Connect with us



Brian Kazungu




Military Interventions Are Failing To Counter Extremist Insurgency

Sapien Sapien



Military interventions have manifestly failed, time and time again, to be effective as regards counter insurgency. These interventions are adopted under the guise of some multilateral arrangements or with the disguised blessing or direct of the UNSC.

For context purposes, let’s start the discussion with the AU peacekeeping mission in Somalia, held under the blessings of an entire UNSC resolutions, Res 2472 that authorized AU member states to use military force to intervene and counter the Al Shebaab insurgency in 2007.

This military centric approach was to last, ostensibly for six months but has been renewed time and time again whilst the level of violence in Somalia and troop contributing countries has only but increased.

The recent Global Terrorism Index (2020) shows that Somalia is beset by instances of terrorism whilst numerous forays by Al Shebaab into Kenya (Westgate Shopping Mall and Garisa University Asymmetric terror attacks) proves that retributive violent incursions into troop contributing countries is a menace that can be seen to be a direct by-product of military centric approaches to regional crisis.

The events in the Niger Delta where France, probably per the doctrine of R2P has been militarily entangled highlights that this one size fits all approach to COIN is not effective as it is parroted to be

The Comminique released by SADC in Botswana also sought to address issues of troop contribution to Mozambique.

Therein lies the challenge. The triumvirate trio of Zimbabwe, Namibia and Angola, under the auspices of regional integration and national sovereignty intervened, militarily, in the DRC (Operation Sovereign Legitimacy) in 1998.

The intervention was directly responsible for the collapse of the Zimbabwean economy (Black Friday Market Crash), descent into anarchy and chaos of the hybrid post-colonial state, escalation of violence in the Great Lakes region and a rise in fragile states within the greater equator zone.

The proliferated increase in arms of war resulted in the emergence of warlord (e.g. Bosco Ndagana, Wamba dia Wamba) and subsequent assassination of LD Kabila.

The SADC led intervention did not manage to bring peace and stability into the war ravaged country yet 18 years after Zimbabwe pulled out of the Congo at the behest of SADC, the country is part of an agenda and international conspiracy to intervene again. No lessons learnt.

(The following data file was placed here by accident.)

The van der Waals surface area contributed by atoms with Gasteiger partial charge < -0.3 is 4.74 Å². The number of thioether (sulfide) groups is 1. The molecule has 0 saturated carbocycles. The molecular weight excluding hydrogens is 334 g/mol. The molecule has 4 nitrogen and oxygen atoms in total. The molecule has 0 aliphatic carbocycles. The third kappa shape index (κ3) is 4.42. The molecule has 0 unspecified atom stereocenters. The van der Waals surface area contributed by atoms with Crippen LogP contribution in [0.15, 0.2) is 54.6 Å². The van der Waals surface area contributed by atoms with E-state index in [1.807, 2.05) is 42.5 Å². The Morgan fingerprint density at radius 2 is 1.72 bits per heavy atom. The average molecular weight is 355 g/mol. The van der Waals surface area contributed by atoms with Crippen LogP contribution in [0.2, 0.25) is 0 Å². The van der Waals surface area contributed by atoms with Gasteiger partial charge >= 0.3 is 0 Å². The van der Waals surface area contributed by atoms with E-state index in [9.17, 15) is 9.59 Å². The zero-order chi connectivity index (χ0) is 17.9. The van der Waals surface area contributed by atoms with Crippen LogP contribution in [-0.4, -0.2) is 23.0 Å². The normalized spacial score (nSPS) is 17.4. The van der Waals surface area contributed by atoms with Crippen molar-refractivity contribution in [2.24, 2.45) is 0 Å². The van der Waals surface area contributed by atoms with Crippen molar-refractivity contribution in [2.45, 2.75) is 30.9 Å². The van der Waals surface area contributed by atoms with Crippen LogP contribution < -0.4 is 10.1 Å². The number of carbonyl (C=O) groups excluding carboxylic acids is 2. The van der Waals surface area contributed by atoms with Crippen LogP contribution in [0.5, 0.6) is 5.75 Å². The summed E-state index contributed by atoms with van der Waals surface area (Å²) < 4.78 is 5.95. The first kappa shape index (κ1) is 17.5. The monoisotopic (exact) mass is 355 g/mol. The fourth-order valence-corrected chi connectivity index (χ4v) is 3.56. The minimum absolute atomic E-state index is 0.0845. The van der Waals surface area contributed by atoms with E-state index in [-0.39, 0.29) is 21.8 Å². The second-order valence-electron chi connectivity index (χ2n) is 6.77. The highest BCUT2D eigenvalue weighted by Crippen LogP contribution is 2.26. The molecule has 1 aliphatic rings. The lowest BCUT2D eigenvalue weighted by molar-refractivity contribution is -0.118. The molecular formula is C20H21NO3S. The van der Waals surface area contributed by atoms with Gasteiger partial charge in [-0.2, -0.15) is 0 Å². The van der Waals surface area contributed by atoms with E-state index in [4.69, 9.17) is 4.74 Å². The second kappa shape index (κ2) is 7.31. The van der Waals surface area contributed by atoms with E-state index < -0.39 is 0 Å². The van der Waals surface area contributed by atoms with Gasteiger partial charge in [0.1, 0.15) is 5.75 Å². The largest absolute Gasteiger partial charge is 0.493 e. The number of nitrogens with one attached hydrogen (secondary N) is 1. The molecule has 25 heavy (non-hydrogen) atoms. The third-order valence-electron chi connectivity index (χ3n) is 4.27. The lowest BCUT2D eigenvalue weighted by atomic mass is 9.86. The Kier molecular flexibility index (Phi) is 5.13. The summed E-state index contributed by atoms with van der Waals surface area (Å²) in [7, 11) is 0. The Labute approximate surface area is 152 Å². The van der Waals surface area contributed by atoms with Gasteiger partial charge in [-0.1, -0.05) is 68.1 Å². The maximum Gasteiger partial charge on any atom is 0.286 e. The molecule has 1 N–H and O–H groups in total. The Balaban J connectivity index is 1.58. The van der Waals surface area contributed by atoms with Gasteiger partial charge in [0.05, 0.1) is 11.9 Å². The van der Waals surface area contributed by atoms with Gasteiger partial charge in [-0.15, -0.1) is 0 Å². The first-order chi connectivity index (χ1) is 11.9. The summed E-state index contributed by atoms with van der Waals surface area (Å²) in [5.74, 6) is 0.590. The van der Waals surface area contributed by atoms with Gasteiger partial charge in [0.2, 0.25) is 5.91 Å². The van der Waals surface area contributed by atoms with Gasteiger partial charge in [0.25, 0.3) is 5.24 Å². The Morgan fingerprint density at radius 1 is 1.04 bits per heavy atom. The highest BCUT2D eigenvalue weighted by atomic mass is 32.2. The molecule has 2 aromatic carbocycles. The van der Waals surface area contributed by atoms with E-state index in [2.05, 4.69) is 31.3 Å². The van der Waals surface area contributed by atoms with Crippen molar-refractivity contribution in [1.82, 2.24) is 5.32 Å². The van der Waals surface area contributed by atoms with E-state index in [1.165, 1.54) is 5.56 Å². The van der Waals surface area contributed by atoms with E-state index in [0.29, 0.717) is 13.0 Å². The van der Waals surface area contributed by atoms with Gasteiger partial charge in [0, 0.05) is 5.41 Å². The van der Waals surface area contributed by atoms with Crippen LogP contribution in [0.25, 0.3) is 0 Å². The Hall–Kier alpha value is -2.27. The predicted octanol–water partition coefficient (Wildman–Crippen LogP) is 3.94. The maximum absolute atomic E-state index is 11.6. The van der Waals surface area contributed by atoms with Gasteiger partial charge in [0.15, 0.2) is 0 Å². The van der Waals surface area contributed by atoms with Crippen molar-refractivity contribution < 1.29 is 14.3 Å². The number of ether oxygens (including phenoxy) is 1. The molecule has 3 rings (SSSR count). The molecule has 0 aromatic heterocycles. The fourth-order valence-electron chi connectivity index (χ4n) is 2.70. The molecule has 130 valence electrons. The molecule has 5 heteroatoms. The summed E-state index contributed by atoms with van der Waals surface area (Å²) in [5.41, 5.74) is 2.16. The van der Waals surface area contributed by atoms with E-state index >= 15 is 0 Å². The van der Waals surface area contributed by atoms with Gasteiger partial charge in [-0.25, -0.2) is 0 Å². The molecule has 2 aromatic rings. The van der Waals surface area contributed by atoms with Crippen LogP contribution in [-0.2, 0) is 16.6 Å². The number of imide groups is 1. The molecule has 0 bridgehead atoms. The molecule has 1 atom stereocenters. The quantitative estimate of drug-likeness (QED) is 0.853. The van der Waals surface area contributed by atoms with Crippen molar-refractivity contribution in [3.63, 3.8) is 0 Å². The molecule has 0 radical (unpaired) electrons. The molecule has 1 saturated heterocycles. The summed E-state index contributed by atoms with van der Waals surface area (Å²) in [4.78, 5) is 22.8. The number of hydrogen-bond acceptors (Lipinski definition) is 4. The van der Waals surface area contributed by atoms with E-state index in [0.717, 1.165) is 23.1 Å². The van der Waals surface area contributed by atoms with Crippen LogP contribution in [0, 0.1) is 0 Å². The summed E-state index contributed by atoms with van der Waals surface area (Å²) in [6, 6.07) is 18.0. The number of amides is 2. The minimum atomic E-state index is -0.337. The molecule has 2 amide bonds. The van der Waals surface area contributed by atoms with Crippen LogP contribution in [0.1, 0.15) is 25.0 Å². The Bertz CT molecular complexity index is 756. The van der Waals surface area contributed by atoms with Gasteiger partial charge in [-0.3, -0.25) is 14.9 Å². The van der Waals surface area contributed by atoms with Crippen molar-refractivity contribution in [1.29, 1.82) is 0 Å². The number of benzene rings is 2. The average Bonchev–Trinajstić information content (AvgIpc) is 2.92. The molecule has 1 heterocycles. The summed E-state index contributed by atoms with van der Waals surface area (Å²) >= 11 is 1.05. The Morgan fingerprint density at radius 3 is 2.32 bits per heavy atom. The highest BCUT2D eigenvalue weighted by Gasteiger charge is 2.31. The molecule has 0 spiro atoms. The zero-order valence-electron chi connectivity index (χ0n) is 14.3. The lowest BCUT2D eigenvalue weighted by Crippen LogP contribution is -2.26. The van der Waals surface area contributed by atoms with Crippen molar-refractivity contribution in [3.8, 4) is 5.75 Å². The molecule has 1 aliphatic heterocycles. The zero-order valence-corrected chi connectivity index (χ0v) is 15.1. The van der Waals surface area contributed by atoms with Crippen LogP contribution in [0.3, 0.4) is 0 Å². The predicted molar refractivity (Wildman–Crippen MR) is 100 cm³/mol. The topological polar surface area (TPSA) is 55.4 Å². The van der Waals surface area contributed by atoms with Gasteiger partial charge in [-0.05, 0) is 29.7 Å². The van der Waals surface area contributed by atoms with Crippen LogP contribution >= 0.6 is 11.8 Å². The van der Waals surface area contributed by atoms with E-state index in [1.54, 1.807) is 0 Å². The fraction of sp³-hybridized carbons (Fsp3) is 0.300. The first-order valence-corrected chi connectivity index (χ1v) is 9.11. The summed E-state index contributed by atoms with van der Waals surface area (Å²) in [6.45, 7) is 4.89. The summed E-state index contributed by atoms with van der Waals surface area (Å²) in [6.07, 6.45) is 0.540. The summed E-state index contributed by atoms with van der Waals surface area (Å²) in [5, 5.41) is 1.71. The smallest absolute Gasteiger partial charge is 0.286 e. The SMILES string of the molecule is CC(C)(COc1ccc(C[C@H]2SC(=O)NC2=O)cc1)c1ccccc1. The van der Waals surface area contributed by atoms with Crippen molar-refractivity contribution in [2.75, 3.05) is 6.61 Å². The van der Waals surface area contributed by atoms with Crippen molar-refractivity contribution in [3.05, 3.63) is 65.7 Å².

Any involvement of foreign troops in a COIN initiative is guaranteed to be a cataclysmic failure. The rapture and related chaos to follow gives traction to this analogy.

Hyper nationalism is clear. People generally despise foreign military presence.

The Sunni Insurgency of 2003-2013 in Iraq gave us good lessons. Despite being told and made to believe that foreign troops under the guise of the Bush Doctrine are going to be seeking to restore democracy which was alleged to have been masterbated upon by Saddam Hussein, the people of Iraq said no to foreign occupation, rose up, took up arms and the resultant anarchy led to the emergency of Abu Musab Al Zarqawi, founder of modern day IS.

The by-product of military intervention is clear:

  1. More gangs
  2. More anarchy
  3. Less stability
  4. More chaos
  5. More deaths
  6. Regional escalation

I will not even mention Libya and that NATO led intervention.

For context, the insurgency in Cabo Delgado is clearly LOCALIZED with the direct risk of escalating into a Boko Haram kind of scenario once foreign troops are involved.

Definitely Mozambique needs help but that help must be in the form of capacity building and enhancement programs aimed at ensuring that the country has got institutions and systems capable of muting in the bud the escalating violence.

There are many ways of engaging in COIN. Clearly, there is a need to mix COIN approaches by the Mozambicans themselves, the thrust being to put more emphasis on civilian centric approaches and gelling it with law enforcement thrust.